The People's Bank of China announced a cut in the 1yr loan rate Monday and the bank regulator announced measures on Friday, relaxing NPL measures, which should be encouraging for risk sentiment. Indeed, we have seen far less of a bid in the safe haven complex and US benchmarks have continued to go not print fresh record highs and closes, pretty much day and day out. Last week, global equities continued to recover as virus fears subsided, with the S&P 500 finishing at all-time highs and STOXX 600 hitting its own highs intraday before finishing down slightly on Friday.
In other markets through which the coronavirus was having an impact resulted in lower commodity prices with some quite a large adjustment in the prices of oil, copper and iron ore, which have all
fallen by at least 10% since concerns about the coronavirus intensified in late January. However, when looking to the CRB index, we can now see a solid correction unfolding this month, lead by the energy sector, as efforts to offset the impact of the coronavirus were announced.
China, Hong Kong, and Singapore have pledged further fiscal stimulus to counter the coming hit. Consequently, WTI was closing up 0.5% at $52.33 and Brent up 0.5% at $57.62 on Monday 17th – both were closing highs for the month. Metals have also been boosted by the prospect of fiscal stimulus across Asia. Copper prices have now completed 38.2% Fibonacci retracement of the coronavirus sell-off.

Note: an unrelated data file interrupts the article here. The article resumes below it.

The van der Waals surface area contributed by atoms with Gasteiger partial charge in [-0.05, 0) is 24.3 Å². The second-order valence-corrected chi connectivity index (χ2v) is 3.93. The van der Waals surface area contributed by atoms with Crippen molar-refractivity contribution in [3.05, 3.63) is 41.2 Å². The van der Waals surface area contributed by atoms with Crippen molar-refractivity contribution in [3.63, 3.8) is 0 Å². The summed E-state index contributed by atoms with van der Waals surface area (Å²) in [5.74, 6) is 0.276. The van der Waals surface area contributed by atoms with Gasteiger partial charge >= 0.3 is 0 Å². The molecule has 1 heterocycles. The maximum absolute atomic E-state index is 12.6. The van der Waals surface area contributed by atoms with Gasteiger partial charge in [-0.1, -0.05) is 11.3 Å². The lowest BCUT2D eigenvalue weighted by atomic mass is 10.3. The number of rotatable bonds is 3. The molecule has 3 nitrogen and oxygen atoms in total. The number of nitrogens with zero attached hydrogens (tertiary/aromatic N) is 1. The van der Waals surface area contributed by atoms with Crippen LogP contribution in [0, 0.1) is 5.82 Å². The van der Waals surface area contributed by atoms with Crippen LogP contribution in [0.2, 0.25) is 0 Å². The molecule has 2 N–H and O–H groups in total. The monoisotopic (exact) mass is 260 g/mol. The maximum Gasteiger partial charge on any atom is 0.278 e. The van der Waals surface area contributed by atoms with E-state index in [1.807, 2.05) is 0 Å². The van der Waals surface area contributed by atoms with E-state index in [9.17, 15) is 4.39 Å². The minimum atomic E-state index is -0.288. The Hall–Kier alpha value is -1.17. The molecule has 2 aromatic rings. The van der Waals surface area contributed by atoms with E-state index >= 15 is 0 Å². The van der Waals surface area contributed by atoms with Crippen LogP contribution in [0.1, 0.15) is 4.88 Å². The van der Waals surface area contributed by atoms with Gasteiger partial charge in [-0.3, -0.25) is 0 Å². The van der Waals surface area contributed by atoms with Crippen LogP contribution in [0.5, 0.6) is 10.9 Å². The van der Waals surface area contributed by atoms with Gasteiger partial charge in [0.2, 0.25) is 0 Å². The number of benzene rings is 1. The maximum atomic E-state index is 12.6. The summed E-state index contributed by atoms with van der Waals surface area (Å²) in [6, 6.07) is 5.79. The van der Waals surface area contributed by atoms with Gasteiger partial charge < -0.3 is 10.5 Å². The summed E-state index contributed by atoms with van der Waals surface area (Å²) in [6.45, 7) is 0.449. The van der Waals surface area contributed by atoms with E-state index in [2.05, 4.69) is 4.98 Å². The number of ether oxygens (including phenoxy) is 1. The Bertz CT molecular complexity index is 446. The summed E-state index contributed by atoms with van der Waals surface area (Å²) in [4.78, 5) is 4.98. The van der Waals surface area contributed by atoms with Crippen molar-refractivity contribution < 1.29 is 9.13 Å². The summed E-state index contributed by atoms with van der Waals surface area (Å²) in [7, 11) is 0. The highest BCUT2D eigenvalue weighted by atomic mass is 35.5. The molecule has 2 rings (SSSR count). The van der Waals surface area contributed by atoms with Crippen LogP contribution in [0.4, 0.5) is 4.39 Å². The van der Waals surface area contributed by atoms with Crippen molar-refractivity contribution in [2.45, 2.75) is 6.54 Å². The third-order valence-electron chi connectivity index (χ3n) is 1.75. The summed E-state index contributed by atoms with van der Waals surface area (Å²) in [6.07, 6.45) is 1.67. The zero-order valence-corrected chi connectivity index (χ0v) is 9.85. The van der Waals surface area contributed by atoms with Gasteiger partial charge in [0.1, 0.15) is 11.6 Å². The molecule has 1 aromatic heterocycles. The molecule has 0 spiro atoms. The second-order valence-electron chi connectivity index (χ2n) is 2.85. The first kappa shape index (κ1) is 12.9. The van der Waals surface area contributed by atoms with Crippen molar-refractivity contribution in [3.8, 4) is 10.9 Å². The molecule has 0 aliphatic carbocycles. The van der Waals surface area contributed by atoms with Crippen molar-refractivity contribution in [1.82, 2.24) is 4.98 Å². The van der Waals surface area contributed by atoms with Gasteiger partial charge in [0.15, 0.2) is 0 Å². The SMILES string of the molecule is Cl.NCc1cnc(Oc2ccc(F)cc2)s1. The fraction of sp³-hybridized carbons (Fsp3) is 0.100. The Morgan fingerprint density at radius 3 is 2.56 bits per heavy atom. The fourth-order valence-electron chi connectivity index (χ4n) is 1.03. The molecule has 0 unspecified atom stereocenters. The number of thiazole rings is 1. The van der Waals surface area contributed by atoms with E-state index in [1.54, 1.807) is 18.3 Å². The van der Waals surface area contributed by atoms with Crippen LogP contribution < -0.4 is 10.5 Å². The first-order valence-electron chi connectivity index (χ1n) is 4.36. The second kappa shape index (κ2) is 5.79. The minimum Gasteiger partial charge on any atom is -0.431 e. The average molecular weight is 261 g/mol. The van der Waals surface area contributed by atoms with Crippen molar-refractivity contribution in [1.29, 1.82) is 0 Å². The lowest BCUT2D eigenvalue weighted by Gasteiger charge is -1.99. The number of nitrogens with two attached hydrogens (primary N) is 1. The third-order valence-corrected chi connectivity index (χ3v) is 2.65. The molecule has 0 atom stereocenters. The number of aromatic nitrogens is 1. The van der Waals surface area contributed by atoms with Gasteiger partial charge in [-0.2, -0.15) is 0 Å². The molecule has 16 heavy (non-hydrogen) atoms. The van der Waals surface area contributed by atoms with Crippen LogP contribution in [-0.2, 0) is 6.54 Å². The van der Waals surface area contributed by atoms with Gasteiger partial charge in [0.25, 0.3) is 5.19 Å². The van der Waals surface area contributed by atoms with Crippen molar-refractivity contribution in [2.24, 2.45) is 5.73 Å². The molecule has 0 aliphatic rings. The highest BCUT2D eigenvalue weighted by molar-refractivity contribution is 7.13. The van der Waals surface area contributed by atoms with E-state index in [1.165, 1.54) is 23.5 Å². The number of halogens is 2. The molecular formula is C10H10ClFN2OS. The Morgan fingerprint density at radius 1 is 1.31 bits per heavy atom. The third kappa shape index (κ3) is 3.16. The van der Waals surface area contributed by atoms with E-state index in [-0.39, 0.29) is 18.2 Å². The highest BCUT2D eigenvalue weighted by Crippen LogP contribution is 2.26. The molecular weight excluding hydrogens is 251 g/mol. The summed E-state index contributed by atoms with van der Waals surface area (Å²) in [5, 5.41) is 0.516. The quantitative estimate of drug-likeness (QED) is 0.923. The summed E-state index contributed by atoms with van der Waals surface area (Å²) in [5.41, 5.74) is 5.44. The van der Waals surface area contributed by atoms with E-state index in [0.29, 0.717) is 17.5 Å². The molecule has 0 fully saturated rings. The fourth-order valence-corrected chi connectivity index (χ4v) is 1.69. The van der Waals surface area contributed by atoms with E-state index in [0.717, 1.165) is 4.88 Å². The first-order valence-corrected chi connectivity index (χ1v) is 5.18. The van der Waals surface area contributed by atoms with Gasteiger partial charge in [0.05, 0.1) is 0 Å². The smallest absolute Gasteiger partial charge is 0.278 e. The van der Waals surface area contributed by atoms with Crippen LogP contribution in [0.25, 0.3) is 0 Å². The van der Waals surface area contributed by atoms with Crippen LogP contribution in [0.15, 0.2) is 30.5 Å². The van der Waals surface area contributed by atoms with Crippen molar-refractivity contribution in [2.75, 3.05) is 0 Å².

Stimulus, stimulus, stimulus
As stated, China, Hong Kong, and Singapore have pledged further fiscal stimulus to counter the coming hit. China's central bank lowered a key interest rate and injected more money into markets, which saw the Shanghai Composite rise 2.3 per cent on Monday, allowing the gauge to recover all its losses since the Lunar New Year holiday when disruption caused by the epidemic led to a market crash. Futures tied to the Dow Jones Industrial Average ticked up 0.2%, on a day when US stock markets were closed for Presidents Day. The pan-continental Stoxx Europe 600 index closed 0.3% higher.
Indeed, Asian countries have all stepped up measures to offset the impact of the virus which also bolster prospects of an economic recovery. However, this is not some new phenomenon – this is something we have been seeing worldwide, and not just because of the virus – markets had been buoyed by such efforts long before the breakout.
Not least, we have a US presidential campaign underway and on Friday, there were reports circulating that the US government may already be considering further stimulus. Ahead of the November election, President Trump is seeking to distinguish himself from Democrat rivals whom he has accused of following ‘socialist’ policies. Several market strategists, however, are also stressing the risks that such a policy could stoke a stock market bubble. In the UK, the resignation of Javid as Chancellor last week has opened the door for Downing Street to oversee an increase in fiscal spending in the budget which could make further rate cuts less likely. The European Central Bank is also calling on the member nations to step up fiscal stimulus plans.